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Keynotes

Spectral Archives: Obstacles and Opportunities

Roy S. BernsRoy S. Berns

Optical radiation can be readily separated into individual wavelengths. A material’s spectral properties, whether emitted, transmitted, or reflected, is fundamental, defining the material unambiguously. Artwork reproductions having the identical spectral properties to the original art will match the original in color under all illuminating conditions and for all observers. The reproduction’s appearance mimics the original, useful for lighting decisions. The spectral data can be used for authentication, conservation treatments, and as a component of technical examination. Given the availability of spectral imaging systems and the fundamental nature and utility of spectral data, why are image archives of cultural heritage overwhelmingly RGB? Why are studio cameras only RGB? There must be obstacles preventing spectral imaging from entering the studio. What are they? Multi-spectral and hyper-spectral imaging seem exclusive to academics and conservation scientists having imaging expertise. Are there reasons why studio photographers are excluded? These and similar questions are the subject of this presentation, along with a review of the principles and applications of spectral imaging.

Roy S. Berns retired in 2019 from Rochester Institute of Technology’s Munsell Color Science Laboratory and Program of Color Science. During his 36-year career, he developed both MS and PhD programs in color science and established RIT as a leader in artwork spectral imaging, including capture, encoding, and reproduction. Under Berns’s direction, studio-appropriate systems were developed to measure material-properties of paintings and drawings, including spectral reflectance, spatially-varying BRDF, and surface normal maps. He received his BS and MS in textiles from University of California, Davis and a PhD in chemistry from Rensselaer Polytechnic Institute. Berns has received scientific achievement awards from the Inter-Society Color Council, IS&T, the Colour Group of Great Britain, and the International Association of Colour.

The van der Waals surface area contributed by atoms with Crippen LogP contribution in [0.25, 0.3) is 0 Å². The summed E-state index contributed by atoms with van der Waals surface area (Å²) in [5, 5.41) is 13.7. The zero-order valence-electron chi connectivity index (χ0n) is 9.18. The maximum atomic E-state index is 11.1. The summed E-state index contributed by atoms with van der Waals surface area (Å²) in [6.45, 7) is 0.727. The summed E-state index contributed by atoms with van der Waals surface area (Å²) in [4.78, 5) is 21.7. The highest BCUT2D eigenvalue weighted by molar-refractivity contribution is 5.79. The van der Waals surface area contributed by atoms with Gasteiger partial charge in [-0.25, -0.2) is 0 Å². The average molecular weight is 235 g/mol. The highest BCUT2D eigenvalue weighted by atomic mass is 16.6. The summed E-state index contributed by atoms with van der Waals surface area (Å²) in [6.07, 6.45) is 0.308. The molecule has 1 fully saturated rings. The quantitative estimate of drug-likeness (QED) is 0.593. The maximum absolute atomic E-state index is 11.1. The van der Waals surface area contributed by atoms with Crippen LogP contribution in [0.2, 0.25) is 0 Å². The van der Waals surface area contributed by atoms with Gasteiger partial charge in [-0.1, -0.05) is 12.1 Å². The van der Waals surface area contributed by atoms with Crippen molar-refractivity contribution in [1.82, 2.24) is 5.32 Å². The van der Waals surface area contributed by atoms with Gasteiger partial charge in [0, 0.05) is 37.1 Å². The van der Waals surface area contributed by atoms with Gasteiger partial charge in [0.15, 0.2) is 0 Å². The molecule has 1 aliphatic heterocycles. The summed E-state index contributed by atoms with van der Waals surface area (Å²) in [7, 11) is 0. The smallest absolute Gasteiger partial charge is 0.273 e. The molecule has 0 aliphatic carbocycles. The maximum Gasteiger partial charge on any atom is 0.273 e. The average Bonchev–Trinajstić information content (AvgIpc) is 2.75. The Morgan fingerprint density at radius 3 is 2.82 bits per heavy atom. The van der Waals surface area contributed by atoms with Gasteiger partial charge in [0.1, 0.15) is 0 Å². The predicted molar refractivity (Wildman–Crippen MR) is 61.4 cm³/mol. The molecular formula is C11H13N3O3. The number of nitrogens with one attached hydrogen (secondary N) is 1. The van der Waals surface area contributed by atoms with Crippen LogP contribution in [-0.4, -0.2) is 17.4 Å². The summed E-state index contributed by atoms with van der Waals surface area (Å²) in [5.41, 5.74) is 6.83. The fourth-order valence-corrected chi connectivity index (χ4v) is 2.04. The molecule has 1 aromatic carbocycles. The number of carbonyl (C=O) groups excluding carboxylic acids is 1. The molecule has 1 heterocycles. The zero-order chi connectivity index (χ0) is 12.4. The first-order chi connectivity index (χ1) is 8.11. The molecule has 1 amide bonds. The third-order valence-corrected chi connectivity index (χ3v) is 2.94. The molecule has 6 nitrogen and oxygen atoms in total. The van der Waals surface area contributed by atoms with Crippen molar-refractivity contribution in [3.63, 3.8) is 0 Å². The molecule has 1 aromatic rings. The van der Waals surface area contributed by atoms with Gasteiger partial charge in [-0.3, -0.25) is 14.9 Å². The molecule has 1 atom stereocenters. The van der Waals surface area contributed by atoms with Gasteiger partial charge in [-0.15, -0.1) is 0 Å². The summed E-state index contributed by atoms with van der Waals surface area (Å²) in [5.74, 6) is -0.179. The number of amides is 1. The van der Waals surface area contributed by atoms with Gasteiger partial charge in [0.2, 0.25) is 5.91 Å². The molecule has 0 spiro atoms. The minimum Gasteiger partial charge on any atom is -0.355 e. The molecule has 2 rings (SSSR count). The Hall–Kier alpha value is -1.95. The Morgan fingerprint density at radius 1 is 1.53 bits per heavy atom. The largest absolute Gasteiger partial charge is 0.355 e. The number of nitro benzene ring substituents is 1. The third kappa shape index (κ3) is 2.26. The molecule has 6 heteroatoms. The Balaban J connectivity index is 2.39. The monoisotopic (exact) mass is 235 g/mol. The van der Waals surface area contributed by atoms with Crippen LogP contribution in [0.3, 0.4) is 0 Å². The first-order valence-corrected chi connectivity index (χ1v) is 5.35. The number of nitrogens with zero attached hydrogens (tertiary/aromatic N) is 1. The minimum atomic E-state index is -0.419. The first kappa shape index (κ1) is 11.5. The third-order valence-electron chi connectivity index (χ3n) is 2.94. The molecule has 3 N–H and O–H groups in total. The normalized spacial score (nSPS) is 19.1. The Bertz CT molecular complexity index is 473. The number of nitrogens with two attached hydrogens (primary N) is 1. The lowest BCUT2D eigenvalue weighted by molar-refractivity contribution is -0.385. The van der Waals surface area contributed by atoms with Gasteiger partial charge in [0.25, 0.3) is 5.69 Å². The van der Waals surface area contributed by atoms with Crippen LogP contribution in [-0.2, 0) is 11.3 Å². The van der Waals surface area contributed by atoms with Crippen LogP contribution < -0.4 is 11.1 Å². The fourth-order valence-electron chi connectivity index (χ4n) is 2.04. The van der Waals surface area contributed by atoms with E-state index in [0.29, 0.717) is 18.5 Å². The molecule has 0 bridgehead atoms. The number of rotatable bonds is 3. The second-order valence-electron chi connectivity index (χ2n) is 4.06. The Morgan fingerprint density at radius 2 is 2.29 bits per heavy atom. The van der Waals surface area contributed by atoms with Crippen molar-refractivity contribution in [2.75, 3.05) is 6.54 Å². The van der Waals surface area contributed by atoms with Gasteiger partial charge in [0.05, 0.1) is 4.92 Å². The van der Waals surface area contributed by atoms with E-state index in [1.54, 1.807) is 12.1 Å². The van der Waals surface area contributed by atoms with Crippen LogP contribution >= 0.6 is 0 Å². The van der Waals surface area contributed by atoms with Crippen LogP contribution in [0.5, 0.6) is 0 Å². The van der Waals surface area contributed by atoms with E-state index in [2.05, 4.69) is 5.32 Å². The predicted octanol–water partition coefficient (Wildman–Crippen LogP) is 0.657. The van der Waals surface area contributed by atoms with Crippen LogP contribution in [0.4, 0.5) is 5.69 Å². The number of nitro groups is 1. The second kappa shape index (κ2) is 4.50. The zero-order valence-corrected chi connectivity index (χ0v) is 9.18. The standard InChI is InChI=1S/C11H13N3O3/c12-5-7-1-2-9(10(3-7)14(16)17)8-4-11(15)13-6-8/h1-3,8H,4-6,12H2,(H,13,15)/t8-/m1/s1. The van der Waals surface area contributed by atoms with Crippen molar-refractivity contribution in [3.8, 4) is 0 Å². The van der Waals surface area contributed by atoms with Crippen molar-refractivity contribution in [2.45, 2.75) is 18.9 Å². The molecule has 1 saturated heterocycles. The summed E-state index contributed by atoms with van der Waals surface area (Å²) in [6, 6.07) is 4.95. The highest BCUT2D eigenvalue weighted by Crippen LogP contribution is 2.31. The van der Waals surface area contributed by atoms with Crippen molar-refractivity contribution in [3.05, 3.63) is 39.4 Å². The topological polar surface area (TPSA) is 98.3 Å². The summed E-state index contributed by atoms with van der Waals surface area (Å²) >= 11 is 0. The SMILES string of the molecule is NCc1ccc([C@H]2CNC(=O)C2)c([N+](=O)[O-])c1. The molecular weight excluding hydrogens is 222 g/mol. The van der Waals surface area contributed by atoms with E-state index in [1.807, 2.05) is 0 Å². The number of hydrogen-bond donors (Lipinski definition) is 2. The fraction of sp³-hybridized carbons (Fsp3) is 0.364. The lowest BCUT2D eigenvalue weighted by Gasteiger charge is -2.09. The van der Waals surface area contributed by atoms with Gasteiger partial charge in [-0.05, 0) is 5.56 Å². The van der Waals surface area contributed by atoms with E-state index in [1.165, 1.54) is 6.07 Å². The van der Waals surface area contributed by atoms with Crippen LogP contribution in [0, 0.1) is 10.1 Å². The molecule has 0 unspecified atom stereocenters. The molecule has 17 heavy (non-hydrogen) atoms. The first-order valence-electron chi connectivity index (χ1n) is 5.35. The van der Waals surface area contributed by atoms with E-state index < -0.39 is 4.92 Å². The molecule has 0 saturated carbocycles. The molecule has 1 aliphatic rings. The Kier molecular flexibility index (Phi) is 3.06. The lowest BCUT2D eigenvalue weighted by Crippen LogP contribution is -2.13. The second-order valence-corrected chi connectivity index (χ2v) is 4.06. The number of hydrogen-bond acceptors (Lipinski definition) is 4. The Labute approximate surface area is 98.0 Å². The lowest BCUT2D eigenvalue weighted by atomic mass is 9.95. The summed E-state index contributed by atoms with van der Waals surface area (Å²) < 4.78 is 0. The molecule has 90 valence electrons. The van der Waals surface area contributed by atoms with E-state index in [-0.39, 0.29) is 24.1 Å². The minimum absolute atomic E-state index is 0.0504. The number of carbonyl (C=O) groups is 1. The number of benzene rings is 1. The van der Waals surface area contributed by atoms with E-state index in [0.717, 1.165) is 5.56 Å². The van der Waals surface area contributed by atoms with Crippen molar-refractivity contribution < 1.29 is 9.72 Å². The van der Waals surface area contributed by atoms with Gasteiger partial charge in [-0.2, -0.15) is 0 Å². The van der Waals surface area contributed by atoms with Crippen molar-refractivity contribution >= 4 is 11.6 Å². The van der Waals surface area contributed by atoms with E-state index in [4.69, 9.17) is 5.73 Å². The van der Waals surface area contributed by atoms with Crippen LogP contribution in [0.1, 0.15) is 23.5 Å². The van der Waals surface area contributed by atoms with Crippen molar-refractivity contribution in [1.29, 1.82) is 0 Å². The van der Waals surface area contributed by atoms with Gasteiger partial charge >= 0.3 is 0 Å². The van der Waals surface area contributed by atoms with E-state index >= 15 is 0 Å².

The Ever-changing Work that is Digital Preservation

Leslie Johnston, National Archives and Records Administration (US)Leslie Johnston

Since the mid-1990s, digital preservation has transformed from a secondary activity at a select few cultural heritage organizations to a vital international effort with its own best practices, standards, and community. This keynote and accompanying paper discuss what digital preservation is and is not, what factors impact the scope and efficacy of digital preservation, and what strategies seem to work.

Leslie Johnston is the director of digital preservation for the National Archives and Records Administration (NARA), responsible for developing and executing their digital preservation strategy. Johnston has worked in the cultural heritage, higher education, and federal communities; her expertise includes system design and implementation, setting and applying content and metadata standards, still image digitization, and the preservation of born-digital and digitized collections. She has a BA and an MA, both from UCLA.

Mind the Gap: Shifting the Gender Balance Online with Cultural Collections

Effie Kapsalis, Smithsonian Institution (US)Effie Kapsalis

US citizens view cultural organizations as trusted resources in a societal landscape where factual information is debated. At the same time, reflecting the increasingly diverse US populations is key to the future sustainability of US cultural organizations. The Smithsonian American Women’s History Initiative (womenshistory.si.edu), launched in 2017, declared that it will be a resource for a more complete and diverse American history. A nearly 175-year-old organization like the Smithsonian does have major gaps in representation throughout its long history. This keynote highlights the tools and resources the Smithsonian is deploying to rapidly increase representation across its diverse digital ecosystem with its more than 155 multidisciplinary collections.

Effie Kapsalis, senior digital program officer in the Smithsonian Provost Office, leads digital strategy for the American Women’s History Initiative (AWHI), the first pan-Smithsonian initiative launched under the Smithsonian’s strategic goal: “Reach 1 billion people a year with a digital-first strategy.” She also leads open collections and data initiatives. Kapsalis has a decade of experience working in the private tech sector in educational software development; she developed her life-long love for human-centered design working on her Master of Industrial Design, which she received from The University of the Arts.

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